CSS is assembly language
I was struck by a thought today: CSS is an assembly language. This explains a lot of its issues, because (like other assembly languages) it suffers from the problem that you can't communicate your high-level intentions, only your low-level actions.
The whole rat's nest of columnar layout issues and the ensuing irritations are where CSS's true colours show through most clearly. But it's not the only area; almost everywhere you look, CSS is about the low-level stuff. You can set colours, but not colour relationships.
This also neatly explains the experience of creating CSS. Ignoring the browser quirks, it is still just as tedious and irritating as writing any other low-level language; you jump through an awful lot of peculiar hoops to get your results.
Now that I've realized this, I may be a little more relaxed when I have to deal with CSS. It doesn't make CSS any nicer, but it does make it less irritating now that I understand where it's coming from. (I can transfer the irritation to the people who still haven't given us a high-level layout language.)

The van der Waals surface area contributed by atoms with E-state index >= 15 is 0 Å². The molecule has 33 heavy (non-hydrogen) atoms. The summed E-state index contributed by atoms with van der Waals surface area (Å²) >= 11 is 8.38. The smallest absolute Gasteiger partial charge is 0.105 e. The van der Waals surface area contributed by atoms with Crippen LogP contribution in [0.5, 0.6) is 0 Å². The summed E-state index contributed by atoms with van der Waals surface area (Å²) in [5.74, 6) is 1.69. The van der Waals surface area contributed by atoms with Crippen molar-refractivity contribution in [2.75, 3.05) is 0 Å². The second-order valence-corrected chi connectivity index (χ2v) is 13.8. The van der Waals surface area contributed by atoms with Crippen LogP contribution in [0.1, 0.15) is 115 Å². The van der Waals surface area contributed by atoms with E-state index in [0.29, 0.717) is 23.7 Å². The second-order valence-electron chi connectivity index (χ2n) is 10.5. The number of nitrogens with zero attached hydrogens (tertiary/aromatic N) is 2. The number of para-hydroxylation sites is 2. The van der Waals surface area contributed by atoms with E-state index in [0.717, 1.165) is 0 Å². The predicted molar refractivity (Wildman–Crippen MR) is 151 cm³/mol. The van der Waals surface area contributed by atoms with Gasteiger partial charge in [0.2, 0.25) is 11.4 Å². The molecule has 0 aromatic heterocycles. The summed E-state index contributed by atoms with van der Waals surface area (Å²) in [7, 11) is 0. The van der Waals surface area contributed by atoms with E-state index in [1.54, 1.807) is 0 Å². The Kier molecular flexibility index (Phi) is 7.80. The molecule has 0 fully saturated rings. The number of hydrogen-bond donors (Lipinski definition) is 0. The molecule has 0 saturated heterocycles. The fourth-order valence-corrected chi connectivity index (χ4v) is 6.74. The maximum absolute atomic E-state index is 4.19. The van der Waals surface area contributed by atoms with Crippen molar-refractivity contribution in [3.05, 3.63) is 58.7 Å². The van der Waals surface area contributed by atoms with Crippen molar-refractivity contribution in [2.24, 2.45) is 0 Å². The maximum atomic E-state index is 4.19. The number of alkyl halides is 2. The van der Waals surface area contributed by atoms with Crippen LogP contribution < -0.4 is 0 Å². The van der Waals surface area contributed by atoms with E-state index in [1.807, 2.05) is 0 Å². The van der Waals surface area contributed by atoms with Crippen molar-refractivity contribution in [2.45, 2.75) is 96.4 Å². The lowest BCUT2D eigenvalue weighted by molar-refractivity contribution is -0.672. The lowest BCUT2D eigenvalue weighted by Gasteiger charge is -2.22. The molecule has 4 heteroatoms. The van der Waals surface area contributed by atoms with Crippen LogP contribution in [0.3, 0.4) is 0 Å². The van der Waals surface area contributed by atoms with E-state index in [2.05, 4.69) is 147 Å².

(This shouldn't be too surprising, since a good part of CSS was designed by people who just wanted low level PDF-like control over page layout. That's an assembly level function if there ever was one.)
Getting your spam crossed
From: Andrew Bailey. <deleted>
Good day partner,
I am Andrew Bailey of International Private Banking at BANK OF ENGLAND. I am contacting you concerning a deceased customer and an investment he placed under our banks management three years ago. [...]
This spam message apparently can't decide whether it's phish spam or advance fee fraud spam. Probably some spammer's mailer software got snarled up, but I like to imagine that the advance fee fraud gangs are now stealing compromised machines from the phish gangs.